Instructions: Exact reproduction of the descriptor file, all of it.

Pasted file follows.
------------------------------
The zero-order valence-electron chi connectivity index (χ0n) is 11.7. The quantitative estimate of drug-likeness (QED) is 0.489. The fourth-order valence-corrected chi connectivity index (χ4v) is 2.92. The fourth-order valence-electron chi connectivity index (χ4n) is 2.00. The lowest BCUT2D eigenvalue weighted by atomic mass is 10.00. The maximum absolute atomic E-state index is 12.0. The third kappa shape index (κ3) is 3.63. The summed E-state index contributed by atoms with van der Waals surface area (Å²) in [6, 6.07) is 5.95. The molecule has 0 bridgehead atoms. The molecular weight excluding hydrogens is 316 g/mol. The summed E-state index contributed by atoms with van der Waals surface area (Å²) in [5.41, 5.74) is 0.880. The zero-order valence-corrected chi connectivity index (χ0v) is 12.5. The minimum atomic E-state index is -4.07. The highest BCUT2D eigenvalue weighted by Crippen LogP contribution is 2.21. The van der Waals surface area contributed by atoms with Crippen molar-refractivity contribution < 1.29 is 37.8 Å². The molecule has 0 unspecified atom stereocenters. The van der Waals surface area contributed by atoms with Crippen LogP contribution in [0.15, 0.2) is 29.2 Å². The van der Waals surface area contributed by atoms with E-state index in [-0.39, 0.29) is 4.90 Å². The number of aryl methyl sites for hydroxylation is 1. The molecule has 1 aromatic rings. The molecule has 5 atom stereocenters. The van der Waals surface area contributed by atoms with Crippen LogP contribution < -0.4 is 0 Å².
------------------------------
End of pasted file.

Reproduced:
The zero-order valence-electron chi connectivity index (χ0n) is 11.7. The quantitative estimate of drug-likeness (QED) is 0.489. The fourth-order valence-corrected chi connectivity index (χ4v) is 2.92. The fourth-order valence-electron chi connectivity index (χ4n) is 2.00. The lowest BCUT2D eigenvalue weighted by atomic mass is 10.00. The maximum absolute atomic E-state index is 12.0. The third kappa shape index (κ3) is 3.63. The summed E-state index contributed by atoms with van der Waals surface area (Å²) in [6, 6.07) is 5.95. The molecule has 0 bridgehead atoms. The molecular weight excluding hydrogens is 316 g/mol. The summed E-state index contributed by atoms with van der Waals surface area (Å²) in [5.41, 5.74) is 0.880. The zero-order valence-corrected chi connectivity index (χ0v) is 12.5. The minimum atomic E-state index is -4.07. The highest BCUT2D eigenvalue weighted by Crippen LogP contribution is 2.21. The van der Waals surface area contributed by atoms with Crippen molar-refractivity contribution < 1.29 is 37.8 Å². The molecule has 0 unspecified atom stereocenters. The van der Waals surface area contributed by atoms with Crippen LogP contribution in [0.15, 0.2) is 29.2 Å². The van der Waals surface area contributed by atoms with E-state index in [-0.39, 0.29) is 4.90 Å². The number of aryl methyl sites for hydroxylation is 1. The molecule has 1 aromatic rings. The molecule has 5 atom stereocenters. The van der Waals surface area contributed by atoms with Crippen LogP contribution < -0.4 is 0 Å².